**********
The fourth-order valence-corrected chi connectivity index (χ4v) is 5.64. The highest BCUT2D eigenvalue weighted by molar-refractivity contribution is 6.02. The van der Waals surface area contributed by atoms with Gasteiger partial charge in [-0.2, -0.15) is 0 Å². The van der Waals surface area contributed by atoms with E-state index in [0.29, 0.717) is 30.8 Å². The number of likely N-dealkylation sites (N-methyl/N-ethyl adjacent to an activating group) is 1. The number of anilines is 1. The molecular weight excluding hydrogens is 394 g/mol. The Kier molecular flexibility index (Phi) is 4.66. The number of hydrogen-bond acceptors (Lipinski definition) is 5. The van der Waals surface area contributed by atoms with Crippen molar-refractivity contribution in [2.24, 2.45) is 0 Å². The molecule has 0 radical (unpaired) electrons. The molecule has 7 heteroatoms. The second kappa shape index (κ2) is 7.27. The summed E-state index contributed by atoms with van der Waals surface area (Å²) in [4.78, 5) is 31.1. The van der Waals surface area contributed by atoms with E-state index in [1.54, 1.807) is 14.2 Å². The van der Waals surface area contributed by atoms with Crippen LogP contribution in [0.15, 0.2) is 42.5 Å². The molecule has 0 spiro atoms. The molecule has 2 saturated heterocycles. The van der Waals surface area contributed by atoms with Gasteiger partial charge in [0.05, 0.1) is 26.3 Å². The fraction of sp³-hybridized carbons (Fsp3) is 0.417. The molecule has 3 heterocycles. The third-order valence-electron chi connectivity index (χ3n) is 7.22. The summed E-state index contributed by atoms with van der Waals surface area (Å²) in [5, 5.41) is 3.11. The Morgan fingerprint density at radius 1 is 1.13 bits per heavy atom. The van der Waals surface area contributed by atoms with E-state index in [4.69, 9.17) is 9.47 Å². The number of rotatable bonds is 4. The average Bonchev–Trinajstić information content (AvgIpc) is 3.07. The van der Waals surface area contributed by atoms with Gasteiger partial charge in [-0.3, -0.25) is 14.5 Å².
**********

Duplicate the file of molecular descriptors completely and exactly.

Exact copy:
The fourth-order valence-corrected chi connectivity index (χ4v) is 5.64. The highest BCUT2D eigenvalue weighted by molar-refractivity contribution is 6.02. The van der Waals surface area contributed by atoms with Gasteiger partial charge in [-0.2, -0.15) is 0 Å². The van der Waals surface area contributed by atoms with E-state index in [0.29, 0.717) is 30.8 Å². The number of likely N-dealkylation sites (N-methyl/N-ethyl adjacent to an activating group) is 1. The number of anilines is 1. The molecular weight excluding hydrogens is 394 g/mol. The Kier molecular flexibility index (Phi) is 4.66. The number of hydrogen-bond acceptors (Lipinski definition) is 5. The van der Waals surface area contributed by atoms with Crippen molar-refractivity contribution in [2.24, 2.45) is 0 Å². The molecule has 0 radical (unpaired) electrons. The molecule has 7 heteroatoms. The second kappa shape index (κ2) is 7.27. The summed E-state index contributed by atoms with van der Waals surface area (Å²) in [4.78, 5) is 31.1. The van der Waals surface area contributed by atoms with E-state index in [1.54, 1.807) is 14.2 Å². The van der Waals surface area contributed by atoms with Crippen LogP contribution in [0.15, 0.2) is 42.5 Å². The molecule has 0 spiro atoms. The molecule has 2 saturated heterocycles. The van der Waals surface area contributed by atoms with Gasteiger partial charge in [0.05, 0.1) is 26.3 Å². The fraction of sp³-hybridized carbons (Fsp3) is 0.417. The molecule has 3 heterocycles. The third-order valence-electron chi connectivity index (χ3n) is 7.22. The summed E-state index contributed by atoms with van der Waals surface area (Å²) in [5, 5.41) is 3.11. The Morgan fingerprint density at radius 1 is 1.13 bits per heavy atom. The van der Waals surface area contributed by atoms with E-state index in [4.69, 9.17) is 9.47 Å². The number of rotatable bonds is 4. The average Bonchev–Trinajstić information content (AvgIpc) is 3.07. The van der Waals surface area contributed by atoms with Gasteiger partial charge in [-0.3, -0.25) is 14.5 Å².